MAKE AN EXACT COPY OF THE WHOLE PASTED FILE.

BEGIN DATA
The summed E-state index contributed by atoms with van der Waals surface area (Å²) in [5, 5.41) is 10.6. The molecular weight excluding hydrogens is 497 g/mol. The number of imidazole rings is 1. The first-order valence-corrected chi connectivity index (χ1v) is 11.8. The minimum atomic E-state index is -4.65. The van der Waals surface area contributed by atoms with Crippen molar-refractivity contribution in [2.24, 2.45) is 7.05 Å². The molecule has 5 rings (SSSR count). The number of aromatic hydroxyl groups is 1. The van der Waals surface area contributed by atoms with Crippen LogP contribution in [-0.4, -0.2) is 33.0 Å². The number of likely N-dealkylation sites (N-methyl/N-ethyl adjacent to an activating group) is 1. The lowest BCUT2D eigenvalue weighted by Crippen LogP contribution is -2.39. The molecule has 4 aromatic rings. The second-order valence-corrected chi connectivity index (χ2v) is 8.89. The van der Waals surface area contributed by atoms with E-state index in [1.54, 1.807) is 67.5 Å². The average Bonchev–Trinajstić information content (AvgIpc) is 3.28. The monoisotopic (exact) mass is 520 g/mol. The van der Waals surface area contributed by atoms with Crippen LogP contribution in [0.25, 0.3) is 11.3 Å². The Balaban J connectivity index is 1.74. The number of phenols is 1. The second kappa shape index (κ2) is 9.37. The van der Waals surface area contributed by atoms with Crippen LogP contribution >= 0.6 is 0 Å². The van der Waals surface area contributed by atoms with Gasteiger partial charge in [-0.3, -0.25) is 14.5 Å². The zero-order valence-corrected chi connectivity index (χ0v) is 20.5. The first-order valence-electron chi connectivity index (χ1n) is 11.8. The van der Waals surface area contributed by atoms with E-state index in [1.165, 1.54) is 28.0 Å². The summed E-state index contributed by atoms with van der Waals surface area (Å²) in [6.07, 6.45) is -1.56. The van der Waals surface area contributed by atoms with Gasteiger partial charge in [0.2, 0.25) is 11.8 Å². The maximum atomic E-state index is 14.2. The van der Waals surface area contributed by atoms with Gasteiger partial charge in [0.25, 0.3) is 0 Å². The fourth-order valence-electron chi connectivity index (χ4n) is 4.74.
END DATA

The summed E-state index contributed by atoms with van der Waals surface area (Å²) in [5, 5.41) is 10.6. The molecular weight excluding hydrogens is 497 g/mol. The number of imidazole rings is 1. The first-order valence-corrected chi connectivity index (χ1v) is 11.8. The minimum atomic E-state index is -4.65. The van der Waals surface area contributed by atoms with Crippen molar-refractivity contribution in [2.24, 2.45) is 7.05 Å². The molecule has 5 rings (SSSR count). The number of aromatic hydroxyl groups is 1. The van der Waals surface area contributed by atoms with Crippen LogP contribution in [-0.4, -0.2) is 33.0 Å². The number of likely N-dealkylation sites (N-methyl/N-ethyl adjacent to an activating group) is 1. The lowest BCUT2D eigenvalue weighted by Crippen LogP contribution is -2.39. The molecule has 4 aromatic rings. The second-order valence-corrected chi connectivity index (χ2v) is 8.89. The van der Waals surface area contributed by atoms with E-state index in [1.54, 1.807) is 67.5 Å². The average Bonchev–Trinajstić information content (AvgIpc) is 3.28. The monoisotopic (exact) mass is 520 g/mol. The van der Waals surface area contributed by atoms with Crippen LogP contribution in [0.25, 0.3) is 11.3 Å². The Balaban J connectivity index is 1.74. The number of phenols is 1. The second kappa shape index (κ2) is 9.37. The van der Waals surface area contributed by atoms with Crippen LogP contribution >= 0.6 is 0 Å². The van der Waals surface area contributed by atoms with Gasteiger partial charge in [-0.3, -0.25) is 14.5 Å². The zero-order valence-corrected chi connectivity index (χ0v) is 20.5. The first-order valence-electron chi connectivity index (χ1n) is 11.8. The van der Waals surface area contributed by atoms with E-state index in [1.165, 1.54) is 28.0 Å². The summed E-state index contributed by atoms with van der Waals surface area (Å²) in [6.07, 6.45) is -1.56. The van der Waals surface area contributed by atoms with Gasteiger partial charge in [0.2, 0.25) is 11.8 Å². The maximum atomic E-state index is 14.2. The van der Waals surface area contributed by atoms with Gasteiger partial charge in [0.25, 0.3) is 0 Å². The fourth-order valence-electron chi connectivity index (χ4n) is 4.74.